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Officials last week revealed that the U.S. contribution to ITER could cost $3.9 billion by 2034—roughly four times the...
An experimental hepatitis B drug that looked safe in animal trials tragically killed five of 15 patients in 1993. Now,...
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Astronomers have discovered an Earth-sized planet in the habitable zone of a red dwarf—a star cooler than the sun—500...
Three years ago, Jennifer Francis of Rutgers University proposed that a warming Arctic was altering the behavior of the...
- 17 April 2014 12:48 pm , Vol. 344 , #6181
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Betting on the President
27 July 2004 (All day)
A century ago, betting on the presidential election was a popular quadrennial pastime. Now, thanks to the Internet, so-called "prediction markets" are booming again--and drawing serious attention from economists.
Two articles published this month in the Journal of Economic Perspectives suggest that betting markets can out-forecast the polls. In one, Paul Rhode and Koleman Strumpf of the University of North Carolina, Chapel Hill, relate that from 1884 to 1940, when election wagering was wildly popular, the betting favorite won in every year but 1916, when Woodrow Wilson beat Charles Evans Hughes with a last-minute upset in California. After 1940, because polls were perceived as more scientific, the gambling markets faded from public consciousness, says Strumpf.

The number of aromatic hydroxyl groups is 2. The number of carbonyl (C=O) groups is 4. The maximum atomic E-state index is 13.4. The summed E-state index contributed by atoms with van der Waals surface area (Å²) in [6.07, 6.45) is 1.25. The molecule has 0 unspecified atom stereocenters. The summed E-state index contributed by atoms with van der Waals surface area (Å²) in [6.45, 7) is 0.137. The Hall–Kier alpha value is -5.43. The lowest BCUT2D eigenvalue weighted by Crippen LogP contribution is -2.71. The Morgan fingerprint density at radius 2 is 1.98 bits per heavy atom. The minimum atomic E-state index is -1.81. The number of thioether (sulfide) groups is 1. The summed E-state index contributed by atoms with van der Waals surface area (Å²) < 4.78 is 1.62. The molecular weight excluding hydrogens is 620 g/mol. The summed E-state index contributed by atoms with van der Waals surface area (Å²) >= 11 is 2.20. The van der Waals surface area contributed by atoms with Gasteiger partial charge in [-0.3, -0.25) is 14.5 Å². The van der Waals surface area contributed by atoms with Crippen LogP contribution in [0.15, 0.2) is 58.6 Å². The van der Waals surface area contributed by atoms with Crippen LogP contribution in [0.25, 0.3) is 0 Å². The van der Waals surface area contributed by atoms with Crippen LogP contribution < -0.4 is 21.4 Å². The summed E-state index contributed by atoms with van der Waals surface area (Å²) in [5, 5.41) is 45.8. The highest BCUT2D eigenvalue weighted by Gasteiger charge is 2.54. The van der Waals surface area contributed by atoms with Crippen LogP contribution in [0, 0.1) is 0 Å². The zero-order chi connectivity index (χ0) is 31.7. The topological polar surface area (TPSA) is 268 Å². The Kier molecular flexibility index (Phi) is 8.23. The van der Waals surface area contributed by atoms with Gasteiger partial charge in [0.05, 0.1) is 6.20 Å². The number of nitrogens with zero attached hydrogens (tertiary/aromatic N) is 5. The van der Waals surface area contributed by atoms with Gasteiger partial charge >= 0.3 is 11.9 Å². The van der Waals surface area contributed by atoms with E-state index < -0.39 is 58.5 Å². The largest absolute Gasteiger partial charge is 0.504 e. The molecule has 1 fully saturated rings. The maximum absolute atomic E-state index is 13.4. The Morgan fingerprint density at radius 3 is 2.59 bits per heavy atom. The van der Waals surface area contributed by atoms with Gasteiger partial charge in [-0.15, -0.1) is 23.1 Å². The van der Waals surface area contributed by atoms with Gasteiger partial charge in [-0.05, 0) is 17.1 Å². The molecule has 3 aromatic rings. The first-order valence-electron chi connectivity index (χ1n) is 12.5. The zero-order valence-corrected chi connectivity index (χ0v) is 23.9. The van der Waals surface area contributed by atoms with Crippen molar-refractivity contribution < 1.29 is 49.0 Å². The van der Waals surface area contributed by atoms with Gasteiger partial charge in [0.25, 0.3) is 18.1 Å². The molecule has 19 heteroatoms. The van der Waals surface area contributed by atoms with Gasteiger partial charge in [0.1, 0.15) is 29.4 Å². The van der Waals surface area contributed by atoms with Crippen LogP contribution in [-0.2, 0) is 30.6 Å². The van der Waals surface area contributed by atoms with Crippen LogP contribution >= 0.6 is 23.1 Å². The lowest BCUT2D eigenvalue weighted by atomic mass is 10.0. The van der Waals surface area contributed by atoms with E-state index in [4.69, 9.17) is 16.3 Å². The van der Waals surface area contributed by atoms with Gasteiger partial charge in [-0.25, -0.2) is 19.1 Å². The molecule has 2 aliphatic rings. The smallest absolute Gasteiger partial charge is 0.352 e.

But the current betting markets--led by Web sites such as www.intrade.com, tradesports.com, and fairbet.com--may outperform opinion polls. In the last four presidential elections, according to a paper by Justin Wolfers of the University of Pennsylvania and Eric Zitzewitz of Stanford University, the University of Iowa's Iowa Electronic Market has averaged an error margin of ±1.5% in the week before the vote, compared with ±2.1% for the Gallup polls. More recently, traders picked John Edwards as John Kerry's running mate 2 months before Kerry did.
It might seem as if markets would be more accurate than polls because they involve more people, but according to Wolfers and Strumpf that is not the real reason. "Polls simply reflect voters' beliefs that day," Strumpf says. "Markets think of things that might change people's opinions months from now." Thus, for example, candidates always get a surge in popularity in the polls after a convention, but canny bettors know it won't last.
The Iowa Electronic Markets